Despite the fact that Yosemite is only a three hour drive from my home, I've only visited it four times in the past two decades. And we were there twice in two months last year. The blonde haired girl and I did what I feel is a considerable amount of hiking on those trips - from the valley floor up to the top of Yosemite Falls on one occasion, and on the other, from the floor up to the Panorama Trail and over to Glacier Point and back down. These multi-mile trips wear hard on my not-so-physically adept body, but generally the beauty of the place puts me into an ecstatic mindset, possibly similar to those experienced by zen masters or psychedelic drug addicts, and I find myself reaching the destination in a state of physical breakdown wondering how I managed to motate my corpus that far.

After our last trip I decided that I would climb Half Dome to celebrate my 55th birthday, a feat that seemed well in reach. I figured that since I had been so far good at surviving our treks, I could probably live through a Half Dome climb. Then two things happened. First, is that I read a book called Death in Yosemite which chronicles a century and a half of park visitors perishing in situations of improbable bad luck or choices of super-human stupidity or both. The book is written by former Yosemite Search and Rescue experts who both describe their own experiences and give a thorough historical accounting from the founding of the park to the present. While the authors try to remain objective, they can't refrain from what I feel is the appropriate degree of sarcasm when describing some of the ways people managed to kill themselves. As a park visitor the book is both horrifying and hilarious*.

In it I read the story of a 55-year old guy who reached the summit of Half Dome on his birthday only to suffer cardiac arrest on the way down the cables. His inert body under the influence of gravity nearly took out an entire line of climbers like a falling log as it plummeted off the granite and through a better part of a mile of thin air to splat on the rocks in the valley below.

After reading that I thought the obvious: what are the chances of it happening twice? Since it happened once, through the statistical mathematics of the well known Monty Hall problem , I had a better chance of making it than not.

Then I wound up nearly bleeding to death after a minor surgery, and my surgeon, a man in as good physical condition as most seasoned Olympic triple-jump competitors suggested to me that he himself has ruled out that exact climb because the risk:reward ratio was way too low. And by the way, given my bad luck with very safe things - like minor surgeries, perhaps I'd be better off visiting Disney World and watching the Half Dome movie instead.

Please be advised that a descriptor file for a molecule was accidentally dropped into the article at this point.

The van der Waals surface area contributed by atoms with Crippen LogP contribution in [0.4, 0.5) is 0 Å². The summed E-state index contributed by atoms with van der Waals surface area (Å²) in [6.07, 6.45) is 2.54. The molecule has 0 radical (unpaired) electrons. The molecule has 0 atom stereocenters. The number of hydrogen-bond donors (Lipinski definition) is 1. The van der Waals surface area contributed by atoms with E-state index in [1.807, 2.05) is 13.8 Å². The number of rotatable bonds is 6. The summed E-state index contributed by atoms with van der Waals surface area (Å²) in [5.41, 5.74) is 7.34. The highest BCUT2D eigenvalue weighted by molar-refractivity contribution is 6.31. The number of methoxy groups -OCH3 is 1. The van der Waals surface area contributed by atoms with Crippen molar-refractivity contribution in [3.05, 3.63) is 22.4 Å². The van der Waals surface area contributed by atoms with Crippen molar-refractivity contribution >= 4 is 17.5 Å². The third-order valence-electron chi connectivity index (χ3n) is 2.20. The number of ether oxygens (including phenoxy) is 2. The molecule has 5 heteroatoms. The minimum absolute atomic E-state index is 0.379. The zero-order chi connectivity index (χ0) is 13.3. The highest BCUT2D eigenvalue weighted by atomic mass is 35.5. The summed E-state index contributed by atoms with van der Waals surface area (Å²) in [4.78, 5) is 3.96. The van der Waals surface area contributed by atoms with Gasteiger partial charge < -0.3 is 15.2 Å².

Thus I sit here writing about climbing the granite in Yosemite and the risks therein rather than experiencing them myself. I cannot deny the risks are higher for someone of my age with as little mountaineering skills as I have. And I wonder if I was to try the climb would I be placing myself in the category of the people I've read about in Death in Yosemite, where ego and motivation replace reason and sensibility.

But one has a fire inside himself that cannot be extinguished. Through life it has led me literally to the ends of the earth and to storied experiences that have enriched me as well as if I was the character in an adventure novel.

Will I try it?

Keep your eyes on the news for falling Californians.

* (For no particular reason I am reminded of the story of a woman who attempted to become "The First Woman to BASE Jump From El Capitan." She had a t-shirt made with that slogan, and leapt from the top of El Cap and deployed her parachute. Unfortunately she did not judge the winds correctly that day, and the air currents were gusting directly into the face of El Capitan and then upward. So, as soon as her parachute opened it caught the upward thermal which also was moving inward toward the face of the granite cliff. She began whirling around in a wide circle like someone on a carnival swing ride, her chute caught in the updraft descending slowly in circles. As she came down in the wide arcs with every revolution she bashed repeatedly and violently into the rock face until she reached the valley floor. When SAR found her, her ribs were broken and her face had been nearly abraded off. Her nose hung to her skull by the remaining torn cartilage - but she was alive, and the SAR team managed to get her to the hospital where she survived to BASE jump another day. However, before releasing her to the ambulance the SAR men and women took photos of her on the stretcher, her skull caved in and her body mangled, with the words still visible on her bloody t-shirt: FIRST WOMAN TO BASE JUMP EL CAPITAN

According to the book that photo apparently still hangs in the SAR office at Yosemite.)